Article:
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BioME Virtual Coffee Hour - Shared screen with speaker view
Agnieszka Carpenter
17:14
Good morning everyone and welcome to our Coffee Hour, October edition. If you have a question to any of the panelists, please type it in the chat or raise your virtual hand during the Q&A session that will start after all 4 presentations. Enjoy the event!
Stephen Pelsue
25:58
Do you have any experience developing readers for fluorescent Lateral Flow Assay detection> What are the challenges?
Nathaniel Whitney
27:11
long history in IVD and over 20 years working with Chinese companies. Abbott can help.
Dan Gray
30:43
Hi Stephen, thanks for the question - yes we do have experience in lateral flow systems. Common challenges are proper focus of the reader camera and specification of the camera pixel size related to SNR requirements.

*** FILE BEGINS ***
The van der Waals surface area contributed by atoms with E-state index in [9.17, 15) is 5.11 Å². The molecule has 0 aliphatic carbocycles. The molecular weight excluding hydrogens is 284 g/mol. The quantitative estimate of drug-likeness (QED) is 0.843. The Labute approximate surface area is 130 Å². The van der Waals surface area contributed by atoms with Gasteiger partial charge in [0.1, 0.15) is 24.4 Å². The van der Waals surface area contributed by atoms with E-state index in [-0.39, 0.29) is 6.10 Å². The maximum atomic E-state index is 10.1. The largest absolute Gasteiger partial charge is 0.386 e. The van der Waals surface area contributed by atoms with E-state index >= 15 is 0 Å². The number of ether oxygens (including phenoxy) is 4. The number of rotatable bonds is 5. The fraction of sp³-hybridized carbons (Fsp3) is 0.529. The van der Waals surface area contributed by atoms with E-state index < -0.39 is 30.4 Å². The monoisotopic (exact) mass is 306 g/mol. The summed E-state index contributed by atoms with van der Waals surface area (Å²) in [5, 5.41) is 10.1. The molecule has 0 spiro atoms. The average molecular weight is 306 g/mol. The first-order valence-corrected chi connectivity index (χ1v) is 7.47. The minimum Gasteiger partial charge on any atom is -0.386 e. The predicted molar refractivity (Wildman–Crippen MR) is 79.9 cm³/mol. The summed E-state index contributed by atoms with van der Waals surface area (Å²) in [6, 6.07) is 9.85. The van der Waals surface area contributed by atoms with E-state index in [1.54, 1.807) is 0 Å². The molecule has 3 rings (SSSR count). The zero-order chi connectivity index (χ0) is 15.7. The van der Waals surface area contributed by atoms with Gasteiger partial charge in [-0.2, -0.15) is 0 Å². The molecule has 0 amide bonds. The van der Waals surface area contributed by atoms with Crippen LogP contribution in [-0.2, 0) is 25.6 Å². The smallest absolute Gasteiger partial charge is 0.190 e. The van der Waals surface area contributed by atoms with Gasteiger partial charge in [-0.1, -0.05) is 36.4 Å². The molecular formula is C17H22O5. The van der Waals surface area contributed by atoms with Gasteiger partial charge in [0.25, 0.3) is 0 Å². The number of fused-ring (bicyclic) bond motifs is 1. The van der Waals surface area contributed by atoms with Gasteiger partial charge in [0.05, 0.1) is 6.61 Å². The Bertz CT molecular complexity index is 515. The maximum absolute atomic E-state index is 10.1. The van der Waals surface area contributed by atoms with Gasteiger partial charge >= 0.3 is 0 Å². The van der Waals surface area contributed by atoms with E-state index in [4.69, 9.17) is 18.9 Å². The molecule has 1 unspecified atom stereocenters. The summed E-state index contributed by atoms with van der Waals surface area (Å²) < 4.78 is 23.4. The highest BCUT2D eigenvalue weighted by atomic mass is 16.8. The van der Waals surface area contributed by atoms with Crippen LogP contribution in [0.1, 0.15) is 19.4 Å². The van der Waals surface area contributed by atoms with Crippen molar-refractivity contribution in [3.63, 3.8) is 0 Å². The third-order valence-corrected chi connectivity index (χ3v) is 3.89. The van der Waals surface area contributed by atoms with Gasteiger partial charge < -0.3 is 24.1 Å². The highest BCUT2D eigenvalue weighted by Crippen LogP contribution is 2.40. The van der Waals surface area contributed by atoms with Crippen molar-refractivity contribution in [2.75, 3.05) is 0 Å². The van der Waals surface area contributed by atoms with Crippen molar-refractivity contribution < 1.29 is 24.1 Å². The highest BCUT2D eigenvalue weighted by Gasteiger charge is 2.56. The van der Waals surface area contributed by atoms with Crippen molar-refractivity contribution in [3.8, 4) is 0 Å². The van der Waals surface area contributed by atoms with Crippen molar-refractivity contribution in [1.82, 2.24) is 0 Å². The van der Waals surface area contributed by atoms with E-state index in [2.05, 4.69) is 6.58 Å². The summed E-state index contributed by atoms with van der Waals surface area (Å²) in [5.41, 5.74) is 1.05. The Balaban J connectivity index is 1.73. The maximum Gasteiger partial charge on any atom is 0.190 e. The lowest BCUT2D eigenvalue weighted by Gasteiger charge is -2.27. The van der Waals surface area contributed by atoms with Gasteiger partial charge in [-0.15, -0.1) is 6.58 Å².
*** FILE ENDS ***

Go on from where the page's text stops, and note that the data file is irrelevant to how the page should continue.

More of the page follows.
Rep. Lois Galgay Reckitt
38:09
Is there any research on the relation patients being treated for MS?
Katie Motyl
43:18
MS is not my area of expertise, but there is certainly evidence of increased fracture risk that could be due to a variety of factors, including inflammation, immobility and pharmacologic treatments.
Kristy Townsend
59:18
Katie and Sue - your work is very translatable to animal and human health. How do you navigate the movement of your science from the “bench” to applications in healthcare environments (animal or human)? (PS: loved all 4 presentations today, these coffee hours are so fun!)
Sue Ishaq
01:05:10
Hi Kristy! et al., Starting from an animal system allows us to make comparisons that aren't possible in humans, because we have "domesticated" ourselves. We don't have a good idea of what our "wild microbiome" might look. When we want to investigate the role of microbes in human disease, using those animal models first allows us to tease out the question of nature vs. nurture.
Paul Fitzpatrick
01:09:17
great virtual coffee hour!
Paul Fitzpatrick
01:09:20
thanks